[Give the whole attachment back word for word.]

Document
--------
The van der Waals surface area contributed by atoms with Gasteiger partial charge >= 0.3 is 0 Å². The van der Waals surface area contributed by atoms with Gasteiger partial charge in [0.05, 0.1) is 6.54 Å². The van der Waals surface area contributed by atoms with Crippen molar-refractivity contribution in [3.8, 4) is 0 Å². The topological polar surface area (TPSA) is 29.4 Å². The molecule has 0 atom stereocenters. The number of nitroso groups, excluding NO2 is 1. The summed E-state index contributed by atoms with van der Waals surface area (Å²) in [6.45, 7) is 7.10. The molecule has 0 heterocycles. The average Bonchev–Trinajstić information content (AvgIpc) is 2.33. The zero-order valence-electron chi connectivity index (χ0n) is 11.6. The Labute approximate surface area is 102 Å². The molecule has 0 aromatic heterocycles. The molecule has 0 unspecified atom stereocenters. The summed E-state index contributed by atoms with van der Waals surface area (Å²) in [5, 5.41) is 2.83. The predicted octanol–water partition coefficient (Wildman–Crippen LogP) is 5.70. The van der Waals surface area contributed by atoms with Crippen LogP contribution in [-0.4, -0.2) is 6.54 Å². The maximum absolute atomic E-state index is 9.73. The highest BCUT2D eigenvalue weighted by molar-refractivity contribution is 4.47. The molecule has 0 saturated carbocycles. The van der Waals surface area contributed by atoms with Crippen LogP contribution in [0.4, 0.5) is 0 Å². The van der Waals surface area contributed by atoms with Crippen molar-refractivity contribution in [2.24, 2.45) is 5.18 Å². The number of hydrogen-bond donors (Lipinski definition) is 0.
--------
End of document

The van der Waals surface area contributed by atoms with Gasteiger partial charge >= 0.3 is 0 Å². The van der Waals surface area contributed by atoms with Gasteiger partial charge in [0.05, 0.1) is 6.54 Å². The van der Waals surface area contributed by atoms with Crippen molar-refractivity contribution in [3.8, 4) is 0 Å². The topological polar surface area (TPSA) is 29.4 Å². The molecule has 0 atom stereocenters. The number of nitroso groups, excluding NO2 is 1. The summed E-state index contributed by atoms with van der Waals surface area (Å²) in [6.45, 7) is 7.10. The molecule has 0 heterocycles. The average Bonchev–Trinajstić information content (AvgIpc) is 2.33. The zero-order valence-electron chi connectivity index (χ0n) is 11.6. The Labute approximate surface area is 102 Å². The molecule has 0 aromatic heterocycles. The molecule has 0 unspecified atom stereocenters. The summed E-state index contributed by atoms with van der Waals surface area (Å²) in [5, 5.41) is 2.83. The predicted octanol–water partition coefficient (Wildman–Crippen LogP) is 5.70. The van der Waals surface area contributed by atoms with Crippen LogP contribution in [-0.4, -0.2) is 6.54 Å². The maximum absolute atomic E-state index is 9.73. The highest BCUT2D eigenvalue weighted by molar-refractivity contribution is 4.47. The molecule has 0 saturated carbocycles. The van der Waals surface area contributed by atoms with Crippen LogP contribution in [0.4, 0.5) is 0 Å². The van der Waals surface area contributed by atoms with Crippen molar-refractivity contribution in [2.24, 2.45) is 5.18 Å². The number of hydrogen-bond donors (Lipinski definition) is 0.